Many employees and students also served churches, which meant decisions had to be made about future leadership commitments and roles. Just like employees, students also had spouses with jobs, children in school and health concerns with established treatment programs. The average age of seminary students today is mid-thirties. They are not kids; they have kids! When we were considering the relocation, we knew the fallout among student families would be significant.

We also knew, in a more indirect way, the relocation and resulting name change would impact our nearly nine thousand graduates. They proudly graduated from Golden Gate Seminary. Like all schools, we have shared memories and a spiritual heritage—much of it tied to our former campus overlooking the San Francisco Bay. People met their spouses, got engaged, had children and answered God’s call to their first ministry assignment on what was, for thousands of people, “holy ground.” This sacred space was consecrated by their life-changing encounters with God during their student years. Many graduates have children who had come to Golden Gate as students, some even living in the same apartment their parents had used many years before. Selling the campus felt like we were selling the communal heritage of the Golden Gate family. Our collective memories were at risk when we closed those doors the final time.

Inflicting Pain

Several years ago, a trusted friend told me, “You can’t lead if you can’t inflict pain.” That struck me as wrong on several levels, and for some time I tried to disprove what became prophetic words. Christian leaders are supposed to do good, make life better and find ways to alleviate stress and conflict—not cause it. But the longer I considered his observation, in light of both biblical examples and personal experiences, the more accurate and applicable it became.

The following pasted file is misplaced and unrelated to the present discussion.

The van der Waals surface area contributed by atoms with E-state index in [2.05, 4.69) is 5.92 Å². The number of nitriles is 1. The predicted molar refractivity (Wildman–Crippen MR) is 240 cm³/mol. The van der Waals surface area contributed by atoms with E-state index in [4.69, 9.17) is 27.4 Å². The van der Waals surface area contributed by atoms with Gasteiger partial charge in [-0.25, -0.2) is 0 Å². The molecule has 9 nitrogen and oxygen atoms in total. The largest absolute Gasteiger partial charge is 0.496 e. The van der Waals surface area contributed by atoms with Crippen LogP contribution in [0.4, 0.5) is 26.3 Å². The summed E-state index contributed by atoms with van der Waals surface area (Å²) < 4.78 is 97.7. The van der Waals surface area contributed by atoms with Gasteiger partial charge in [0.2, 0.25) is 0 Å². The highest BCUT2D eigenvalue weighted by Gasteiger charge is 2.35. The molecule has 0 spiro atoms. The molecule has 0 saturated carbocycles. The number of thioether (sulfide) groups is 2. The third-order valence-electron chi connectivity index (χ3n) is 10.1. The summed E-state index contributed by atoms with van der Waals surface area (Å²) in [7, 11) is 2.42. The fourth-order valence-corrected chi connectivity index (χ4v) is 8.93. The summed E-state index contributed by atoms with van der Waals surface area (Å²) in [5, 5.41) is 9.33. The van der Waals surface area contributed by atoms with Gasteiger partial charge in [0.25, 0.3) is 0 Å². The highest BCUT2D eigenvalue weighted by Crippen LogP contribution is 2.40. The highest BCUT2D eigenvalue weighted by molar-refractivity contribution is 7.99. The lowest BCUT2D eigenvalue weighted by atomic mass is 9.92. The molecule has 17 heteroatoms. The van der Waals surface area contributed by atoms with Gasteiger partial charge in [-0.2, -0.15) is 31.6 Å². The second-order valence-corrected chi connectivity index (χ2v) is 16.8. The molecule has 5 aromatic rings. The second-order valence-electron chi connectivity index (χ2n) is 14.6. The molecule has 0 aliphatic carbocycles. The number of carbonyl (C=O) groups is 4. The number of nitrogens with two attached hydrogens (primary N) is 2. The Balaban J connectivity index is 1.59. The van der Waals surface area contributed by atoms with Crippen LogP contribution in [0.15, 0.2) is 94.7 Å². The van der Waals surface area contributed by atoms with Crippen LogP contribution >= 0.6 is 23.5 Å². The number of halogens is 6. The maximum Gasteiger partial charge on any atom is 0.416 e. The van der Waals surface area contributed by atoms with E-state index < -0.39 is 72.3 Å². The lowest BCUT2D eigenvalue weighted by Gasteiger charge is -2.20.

Leaders intend real change—and that is often painful. It causes organizational upheaval and personal angst. Leaders’ decisions sometimes inflict pain on their followers. Good leaders do not enjoy hurting others, but are responsible to make difficult decisions (in the short run) for the long-term benefit of advancing God’s mission and the particular mission of the organization they lead.

These observations raise the question—a seminal question for Christian leaders when it comes to making pain-inducing leadership decisions: Does God want us to do this? Does God—who loves both leaders and followers—ever want a leader to initiate major changes, knowing they will produce painful consequences for everyone involved?

The answer is clearly “yes.” The Bible has many examples of God instructing leaders to take people into battle (both physical and spiritual), take positions that divided communities, or risk life-threatening situations as part of accomplishing his greater good.

Physicians take an oath to “do no harm.” They understand causing pain, like when setting a broken bone, is different than doing harm. They often cause short-term pain for long-term gain. When a limb is set properly and heals completely, the painful treatment is remembered as a necessary step in the healing process. The ultimate good makes the temporary bad acceptable. Christian leaders inflict pain, but try to avoid doing any harm in the process.

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Excerpted with permission from Leading Major Change in Your Ministry by Jeff Iorg. Copyright 2018, B&H Publishing Group.